United States District Court, D. New Jersey
WILLIAM J. MARTINI, U.S.D.J.
se petitioner Hector Velazquez Hernandez
(“Petitioner”) moves the Court to vacate, set
aside, or correct his sentence pursuant to 28 U.S.C. §
2255 (“§ 2255”) and claims ineffective
assistance of counsel in relation to his acceptance of a plea
agreement with the United States (the
“Government”). For the reasons set forth below,
Petitioner's motion is DENIED.
January 6, 2015, Petitioner pleaded guilty to a two-count
Superseding Indictment, pursuant to a plea agreement.
See Mins. of Proceedings (“Mins.”), Jan.
6, 2015, ECF No. 44. The counts charged Petitioner with the
possession and distribution of 500 or more grams of cocaine
and with conspiracy thereto, in violation of 21 U.S.C.
§§ 841 and 846. See J. 1, ECF No. 49. On
April 23, 2015, this Court sentenced Petitioner to 76 months
of imprisonment. Id. at 2. Petitioner's
sentencing range fell within the proper range under the
United States Sentencing Guidelines (the
“Guidelines”). Petitioner had an initial offense
level of 28, but he received a 2-level downward adjustment in
return for his acceptance of responsibility. See
Plea Agreement 6, ECF No. 45.
21, 2016, Petitioner moved to reduce his sentence pursuant to
§ 2255. Movant's Mot. Under 28 U.S.C. § 2255 to
Vacate, Set Aside, or Correct Sentence
(“Pet'r's Mot.”) 1, ECF No. 1. Petitioner
claims that his sentence was enhanced by 48 months because of
his previous second degree murder conviction, and that such
enhancement is unconstitutionally void for vagueness in light
of the Supreme Court's holding in United States v.
Johnson, 135 S.Ct. 2551 (2015). See
Pet'r's Mot. at 1, 4. Petitioner also brings a second
§ 2255 claim that Amendment 794 of the Guidelines is
retroactive and applies to him because it is a
“clarifying” amendment. Movant's Supp. Mot.
Under 28 U.S.C. § 2255 (“Pet'r's Supp.
Mot.”) 3-4. Finally, on reply, Petitioner claims that
the waiver of the right to appeal in his plea agreement is
invalid due to the ineffective assistance of his counsel, who
advised him to accept the plea agreement instead of taking
the case to trial. Pet'r's Reply Br. to
Government's Resp. (“Pet'r's Reply”)
1-7, ECF No. 5.
23, 2016, Chief Judge Jerome B. Simandle issued a standing
order staying all motions filed under § 2255 in the
District of New Jersey that seek collateral relief based on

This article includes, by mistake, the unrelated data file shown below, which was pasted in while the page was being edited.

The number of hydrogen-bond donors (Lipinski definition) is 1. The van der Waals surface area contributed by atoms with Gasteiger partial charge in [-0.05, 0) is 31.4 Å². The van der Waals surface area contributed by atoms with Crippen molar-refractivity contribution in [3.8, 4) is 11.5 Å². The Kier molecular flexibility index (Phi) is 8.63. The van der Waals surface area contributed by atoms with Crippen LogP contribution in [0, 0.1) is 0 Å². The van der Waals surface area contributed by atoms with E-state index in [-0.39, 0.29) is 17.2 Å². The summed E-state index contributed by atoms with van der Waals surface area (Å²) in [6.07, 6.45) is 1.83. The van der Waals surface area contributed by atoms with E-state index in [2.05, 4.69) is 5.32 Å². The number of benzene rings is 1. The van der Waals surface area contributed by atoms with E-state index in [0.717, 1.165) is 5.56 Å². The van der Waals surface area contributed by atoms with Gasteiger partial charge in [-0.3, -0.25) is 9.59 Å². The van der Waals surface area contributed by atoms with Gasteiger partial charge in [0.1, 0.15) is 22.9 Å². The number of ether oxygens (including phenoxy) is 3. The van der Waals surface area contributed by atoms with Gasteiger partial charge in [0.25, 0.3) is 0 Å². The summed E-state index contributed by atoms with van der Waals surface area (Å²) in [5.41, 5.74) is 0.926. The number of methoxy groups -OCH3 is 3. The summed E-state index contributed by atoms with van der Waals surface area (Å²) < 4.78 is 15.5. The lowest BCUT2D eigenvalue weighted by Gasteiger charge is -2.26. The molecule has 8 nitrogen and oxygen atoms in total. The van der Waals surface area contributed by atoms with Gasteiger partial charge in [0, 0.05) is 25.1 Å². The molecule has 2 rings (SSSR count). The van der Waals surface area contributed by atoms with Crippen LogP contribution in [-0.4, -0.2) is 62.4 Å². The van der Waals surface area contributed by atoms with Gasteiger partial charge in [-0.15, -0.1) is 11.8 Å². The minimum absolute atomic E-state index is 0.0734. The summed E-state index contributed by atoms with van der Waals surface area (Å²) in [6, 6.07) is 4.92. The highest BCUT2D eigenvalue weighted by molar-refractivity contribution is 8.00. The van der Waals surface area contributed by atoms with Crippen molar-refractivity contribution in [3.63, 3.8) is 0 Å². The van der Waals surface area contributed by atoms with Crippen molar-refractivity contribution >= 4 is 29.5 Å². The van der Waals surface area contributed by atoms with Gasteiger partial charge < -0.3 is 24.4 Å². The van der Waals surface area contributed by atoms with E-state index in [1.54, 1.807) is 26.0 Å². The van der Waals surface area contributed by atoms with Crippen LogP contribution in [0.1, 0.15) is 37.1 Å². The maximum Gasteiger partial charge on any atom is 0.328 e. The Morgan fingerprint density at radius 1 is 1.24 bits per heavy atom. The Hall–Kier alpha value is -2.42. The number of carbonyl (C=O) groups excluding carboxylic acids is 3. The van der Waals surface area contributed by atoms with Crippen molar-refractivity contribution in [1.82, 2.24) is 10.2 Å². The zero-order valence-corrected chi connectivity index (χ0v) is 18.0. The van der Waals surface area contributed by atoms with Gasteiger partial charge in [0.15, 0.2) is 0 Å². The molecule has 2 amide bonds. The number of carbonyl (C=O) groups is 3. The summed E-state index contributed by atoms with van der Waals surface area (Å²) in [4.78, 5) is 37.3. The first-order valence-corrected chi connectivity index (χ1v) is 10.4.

the Johnson decision. See Standing Order 3,
No. 16-mc-11, ECF No. 2. The order directed the parties of
each stayed motion to move to lift the stay when they are
ready to proceed. Id. On March 6, 2017, the Supreme
Court issued its decision in Beckles v. United
States, 137 S.Ct. 886, holding that the Guidelines
“are not subject to a vagueness challenge under the Due
Process Clause.” See 137 S.Ct. at 892.
Approximately six weeks thereafter, the Government filed a
letter in this Court arguing that Beckles
invalidated Petitioner's vagueness challenge to his
sentence under the Guidelines. See Letter, Apr. 27,
2017, ECF No. 6. In light of Petitioner's pro se
status and of the recent developments in controlling case
law, the Court accepts the Government's letter as an
acknowledgement that Petitioner's motion is ready to
proceed and lifts the stay.
pursuant to 28 U.S.C. § 2255 are the presumptive means
by which federal prisoners can challenge their convictions or
sentences that are allegedly in violation of the
Constitution.” Okereke v. United States, 307
F.3d 117, 120 (3d Cir. 2002) (citing Davis v. United
States, 417 U.S. 333, 343 (1974)). If the Supreme Court
newly recognized and made retroactive a federal
prisoner's asserted right, that prisoner “may move
the court which imposed the sentence to vacate, set aside, or
correct the sentence.” See 28 U.S.C. §
criminal defendant may knowingly and voluntarily waive many
of the most fundamental protections afforded by the
Constitution.” United States v. Mezzanatto,
513 U.S. 196, 201 (1995). A defendant may also waive
statutory rights, including his right to appeal. United
States v. Fazio, 795 F.3d 421, 425 (3d Cir. 2015).
District courts will enforce appellate waivers and decline to
address the merits of an appeal when: “(1) the issues
raised fall within the scope of the appellate waiver; and (2)
[defendant] knowingly and voluntarily agreed to the appellate
waiver; unless (3) enforcing the waiver would work a
miscarriage of justice.” See United States v.
Erwin, 765 F.3d 219, 226 (3d. Cir. 2014) (internal
Court will first address Petitioner's vagueness claim
under Johnson, before turning to the challenges of
his appellate waiver.
Petitioner's Johnson Claim
initial matter, Petitioner mistakenly believes that he
received a sentencing enhancement under 18 U.S.C. §
924(e)(2)(B) due to his prior conviction for second-degree
murder. See Pet'r's Mot. at 1-3. The
Government correctly notes that Petitioner's murder
conviction received zero criminal history points in the
calculation of his sentence under the Guidelines.
See Letter from United States in Resp. to Pet.
(“Gov't Resp.”) 4, ECF No. 4. Petitioner did
receive three criminal history points for his prior felony
weapons conviction, which was appropriate pursuant to
U.S.S.G. § 4A1.1. Id. Petitioner was never
charged under 18 U.S.C. § 924, which was the subject of
the Johnson decision.
Court liberally construes Petitioner's vagueness
challenge as directed to the definition of a “crime of
violence” found in U.S.S.G. §§ 4A1.2 and
4B1.2, which supported his sentencing
enhancement. In Beckles, however, the Supreme
Court made clear that the Guidelines are not subject to
vagueness challenges because “they merely guide the
exercise of a court's discretion in choosing an